These American zealots possess a fundamental religious truth the propagation of which compels the disestablishment of all that is heretical. Theirs is a high-tech counter revolution to recreate the nation and the world in their God’s image. All means are justified in this Christian Jihad, be they the murder of abortionists, the treasonous lies of a complicit President to justify his Crusade of choice, or the conversion of an Alabama courthouse or the Texas capitol lawn into a temple for Moses’ deliverance. This perversion of the national heritage, this poisonous fusion of the medieval and the fascistic, has ebbed and flowed like a virus in the nation’s bowls for two centuries, quietly stalking the depths of American intolerance waiting for the next Great Awakening.
Americans suffer from the nearly universal misconception that all their levels of governance are democratic. The New England town meeting is proffered as an egalitarian myth which morphed into state and national examples of representative democracy without peer. That the town meeting is a marvelous mechanism for thwarting public action, or that state legislatures remain the gerrymandered handmaidens of the regional plutocracy, is never seriously acknowledged.
Nor will one find in the public discourse much consideration of the premise that the republic’s constitution codifies, in the halls of the national legislature, the ascendancy of an 18th Century rural, propertied and socially reactionary class that threatened to veto the entire experiment if anything approaching majority rule were seriously considered. From the beginning, Americans have championed and fervently attempted to export something they don’t have. Perhaps nowhere is the conflicted American character more evident than in the specter of the poor and middle-class repeatedly voting against their economic self-interests while considering the privilege of doing so, nothing less than a self-evident, inalienable right.
Whatever one calls the American approach to structuring its public life, the collective urge to boast of victories over historical cycles of human abuse and degradation is as justified as the excesses of a hundred Independence Days. Some of the battles were uniquely American, such as the nation’s Civil War. To end institutionalized slavery, the country nearly devoured itself. The movement to implement that victory beyond abolition has continued in a halting progression against daunting odds, but most tellingly, the efforts continue. Across the republic, north and south, the spirit of goodwill survives in gestures grand and small.
A distinguished, white haired black man wearing a vested suit pauses in his walk, smiles broadly and waves as the train passes through the streets of Malvern, Arkansas. I wave back, but he doesn’t see me. He rests his long white and red pointed cane against his shoulder as he waves, confident that someone must be returning his welcome.
There is a collective sense of fair play ingrained in the American character that rails against the unjust and demeaning. This equitable imperative has changed the social and political landscape in countless ways. Before World War II, timetables listed “Weekday Trains” and “Sunday Trains”. The concept of the “week-end” didn’t exist. The forty hour week and a living wage were the subjects of socialist propaganda. It was a time when life was cheap for adult and child alike. Strikers were clubbed to death by management mercenaries or shot by federal troops. Pubescent girls were trapped in burning shirt factories. 90 years ago women couldn’t vote. 50 years ago, United Airlines listed its 5:00pm non-stop from Chicago to New York, as “The New York Executive – For Men Only.”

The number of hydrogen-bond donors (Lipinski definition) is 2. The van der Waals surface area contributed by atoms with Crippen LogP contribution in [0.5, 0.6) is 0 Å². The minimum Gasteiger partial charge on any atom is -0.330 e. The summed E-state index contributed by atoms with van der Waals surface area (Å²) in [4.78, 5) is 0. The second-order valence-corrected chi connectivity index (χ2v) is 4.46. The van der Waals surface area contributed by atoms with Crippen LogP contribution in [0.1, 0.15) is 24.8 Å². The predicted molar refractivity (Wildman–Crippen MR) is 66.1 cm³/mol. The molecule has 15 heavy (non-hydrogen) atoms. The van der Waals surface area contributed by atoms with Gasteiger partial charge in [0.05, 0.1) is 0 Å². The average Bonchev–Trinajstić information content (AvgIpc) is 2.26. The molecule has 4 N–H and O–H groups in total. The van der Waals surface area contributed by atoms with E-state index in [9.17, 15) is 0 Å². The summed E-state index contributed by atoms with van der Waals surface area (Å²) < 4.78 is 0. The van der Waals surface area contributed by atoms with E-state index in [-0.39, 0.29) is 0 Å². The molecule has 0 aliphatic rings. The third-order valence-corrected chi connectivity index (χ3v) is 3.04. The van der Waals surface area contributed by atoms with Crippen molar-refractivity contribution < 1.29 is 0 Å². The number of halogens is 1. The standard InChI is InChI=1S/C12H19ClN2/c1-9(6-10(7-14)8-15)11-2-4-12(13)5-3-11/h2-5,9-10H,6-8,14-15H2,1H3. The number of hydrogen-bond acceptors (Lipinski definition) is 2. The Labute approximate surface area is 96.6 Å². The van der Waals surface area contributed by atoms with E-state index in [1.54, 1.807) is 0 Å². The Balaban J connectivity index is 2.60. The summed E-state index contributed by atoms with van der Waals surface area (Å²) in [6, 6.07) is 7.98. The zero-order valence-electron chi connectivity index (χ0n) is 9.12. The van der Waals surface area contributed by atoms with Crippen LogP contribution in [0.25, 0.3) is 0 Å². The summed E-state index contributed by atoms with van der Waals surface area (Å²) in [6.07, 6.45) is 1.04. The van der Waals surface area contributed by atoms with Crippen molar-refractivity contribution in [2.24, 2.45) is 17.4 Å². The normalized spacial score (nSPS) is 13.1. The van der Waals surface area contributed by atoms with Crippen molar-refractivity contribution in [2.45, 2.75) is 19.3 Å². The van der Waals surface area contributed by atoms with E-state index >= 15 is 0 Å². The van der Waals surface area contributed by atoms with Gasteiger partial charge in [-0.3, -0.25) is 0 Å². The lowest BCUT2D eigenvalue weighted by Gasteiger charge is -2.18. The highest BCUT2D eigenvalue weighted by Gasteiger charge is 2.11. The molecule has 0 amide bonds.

The nation’s geography has been enlisted in conflicting notions of the national character. A manifest destiny to be a single continental people provided the rational for both genocide and unparalleled feats of civil engineering and industrial growth. Sectional stereotypes fade, but not even the homogenizing drone of national media, a dominant language, the internet, or airborne accessibility of disparate regions can reduce America to a standard offering of dialect, diction and customs. The countless views from her train windows remain. They reveal the American soul.
At first light, the train leaves Wenatchee for the eastern flanks of the Cascades. Migrant Hispanics who have followed the harvests north for 1000 miles are already working in the orchards. Dawn comes several times as the sun competes with mist, snow squalls and cliffs for the sky. The window is a sea of diffuse yellow light revealing the lofty, snow locked desolation of adolescent mountains. Soon the Olympics breach the Pacific as if they were the Hebrides of the New World. A loan fisherman casts a line into rippled water.
Darkened grain elevators in North Dakota are silhouetted against the Northern Lights. Images that haunted the Sioux and the Cree dance in the night sky. A bright streak of red slashes the window and lingers as the counterpoint of the crossing bells fades into silence. I look out onto a vast, incomprehensible universe of earth and space. I’m at one with my country; alone, awed, ashamed, proud, —- part of every joy and every tragedy that has come before, and profoundly vulnerable to an uncertain future.
“So we beat on”, Fitzgerald concludes in his masterpiece, “boats against the current, borne back ceaselessly into the past.” Today those currents are fierce, but the boat remains upright and half the nation continues to row.